Antibodies against the ε-chain of the CD3 antigen on the surface of human T-lymphocytes have been used since the early 1980s, proving to be extremely effective immunosuppressors. Their principal side effect is the “cytokine release syndrome”. The antibody’s bond to the T-cell receptor and to the Fc receptor (FcR) is the foundation of the initial activation caused by this drug. The syndrome is associated with, and attributed to, an increase in serum cytokines (including tumour growth factors such as TNF-α, IL-2, IL-6 and interferon-γ), which are released by the activated T-cells and/or by the monocytes. TNF-α production is known to be the greatest cause of toxicity and clinical manifestations are typically high fever, shivers, stiffness, migraines, tremors, nausea, vomiting, diarrhoea, abdominal pain, indisposition, arthralgia and myalgia, and asthenia.
Anti-IL-2 receptor monoclonal antibodies (anti CD-25)
Monoclonal antibodies against the IL-2 receptor (basiliximab and daclizumab) have become increasingly important in immunosuppression in the past ten years, especially in immunosuppression induction, because of their ability to reduce the incidence of acute rejection with a near absence of side effects. This subsequently reduces the incidence of chronic rejection and improves graft function.
Though neither antibody is associated with cytokine release syndrome, they can cause anaphylactic reactions. They can also cause lymphoproliferative disorders and opportunistic infections, like all other immunosuppressive drugs, though the incidence of such complications appears to be remarkably low.
Lymphocyte proliferation inhibitors: antithymocyte globulins (ATG or RATG)
Thymocytes are cells that develop in the thymus and serve as T-cell precursors. Polyclonal antibodies were developed to act against thymocytes and are xenogenetic molecules that can cause severe side effects, including fever and shivers, and are also possibly associated with arterial hypotension.
Pre-treatment with corticosteroids, paracetamol and/or an antihistaminic, administered slowly (6–10 hours) via central venous access, minimises such reactions. Side effects also include serum-induced indisposition and glomerulonephritis, and anaphylaxis is considered rare.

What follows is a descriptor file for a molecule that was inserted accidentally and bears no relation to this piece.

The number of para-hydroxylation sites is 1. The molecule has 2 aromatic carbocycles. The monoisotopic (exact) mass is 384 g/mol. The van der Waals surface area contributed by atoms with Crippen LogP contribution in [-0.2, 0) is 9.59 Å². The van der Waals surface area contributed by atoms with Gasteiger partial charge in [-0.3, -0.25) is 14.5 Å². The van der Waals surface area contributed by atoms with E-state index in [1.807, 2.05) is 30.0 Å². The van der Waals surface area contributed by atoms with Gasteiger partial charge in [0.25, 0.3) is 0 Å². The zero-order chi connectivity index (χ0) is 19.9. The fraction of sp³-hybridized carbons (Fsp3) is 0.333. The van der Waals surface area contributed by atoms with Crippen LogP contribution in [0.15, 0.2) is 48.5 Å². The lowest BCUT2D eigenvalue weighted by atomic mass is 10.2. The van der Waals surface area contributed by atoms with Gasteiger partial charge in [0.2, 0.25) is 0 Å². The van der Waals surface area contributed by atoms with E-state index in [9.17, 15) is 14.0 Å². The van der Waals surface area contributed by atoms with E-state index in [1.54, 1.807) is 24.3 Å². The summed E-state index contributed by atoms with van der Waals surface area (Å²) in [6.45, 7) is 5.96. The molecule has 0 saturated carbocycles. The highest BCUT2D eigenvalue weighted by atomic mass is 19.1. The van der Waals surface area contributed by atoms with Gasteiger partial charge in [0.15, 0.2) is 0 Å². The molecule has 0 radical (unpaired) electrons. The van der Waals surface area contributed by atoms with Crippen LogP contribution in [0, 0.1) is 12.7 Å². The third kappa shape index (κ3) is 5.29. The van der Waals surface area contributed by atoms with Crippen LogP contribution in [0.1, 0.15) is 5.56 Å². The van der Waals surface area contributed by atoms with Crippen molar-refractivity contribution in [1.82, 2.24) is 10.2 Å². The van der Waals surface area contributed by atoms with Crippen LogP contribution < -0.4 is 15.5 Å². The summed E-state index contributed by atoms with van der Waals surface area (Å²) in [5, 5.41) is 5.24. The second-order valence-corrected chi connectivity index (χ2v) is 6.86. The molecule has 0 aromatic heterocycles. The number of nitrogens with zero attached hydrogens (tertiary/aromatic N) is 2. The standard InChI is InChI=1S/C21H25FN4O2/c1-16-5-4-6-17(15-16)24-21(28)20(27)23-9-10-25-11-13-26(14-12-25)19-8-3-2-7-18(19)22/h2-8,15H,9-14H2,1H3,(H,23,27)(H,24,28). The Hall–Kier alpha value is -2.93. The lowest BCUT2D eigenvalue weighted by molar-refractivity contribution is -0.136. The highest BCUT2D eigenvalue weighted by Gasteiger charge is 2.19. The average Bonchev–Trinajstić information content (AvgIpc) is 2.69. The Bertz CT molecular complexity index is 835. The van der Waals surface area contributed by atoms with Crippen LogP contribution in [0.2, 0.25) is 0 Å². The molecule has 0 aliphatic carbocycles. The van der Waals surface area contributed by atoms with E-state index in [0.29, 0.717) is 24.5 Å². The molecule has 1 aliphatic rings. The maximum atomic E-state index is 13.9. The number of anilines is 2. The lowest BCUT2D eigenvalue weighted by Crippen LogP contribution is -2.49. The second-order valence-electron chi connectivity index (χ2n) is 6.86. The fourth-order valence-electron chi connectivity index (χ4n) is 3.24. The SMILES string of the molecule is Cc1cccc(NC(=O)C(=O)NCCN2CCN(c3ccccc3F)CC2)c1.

of the treatment include leukopenia
and thrombocytopenia. As with other immunosuppressors, there is a greater risk of infection (especially cytomegalovirus (CMV) -related)
There is currently no commonly accepted ideal immunosuppressive regimen, though individually tailored immunosuppressive regimens are considered current best practice.
These individually tailored regimens allow for a specific immunosuppressive protocol to be used according to patients’ needs, by choosing the most suitable, well-tolerated combination of agents, and effective doses.
This results in reduced episodes of acute rejection (both in incidence and severity), reduced drug-related toxicity and side effects, and an increase in short-term and, long-term graft and patient survival.
The individually tailored immunosuppressive regimens currently avoid CNI regimens, or use these sparingly as a response to CNI-induced toxicity. Most of these CNI-avoidance regimens instead favour mTOR inhibitors, aiming for long-term improvement in kidney function, reduced risk of chronic renal failure, limited cardiovascular damage and possible reduction in CNI-related post-transplantation cancer.
Furthermore, regimens avoiding or reducing the use of steroids aim to eliminate or reduce steroid-induced toxicity, and are feasible in kidney transplantation, showing a reduced incidence in post-transplant diabetes, CMV infections, arterial hypertension, bacterial infections and hypercholesterolemia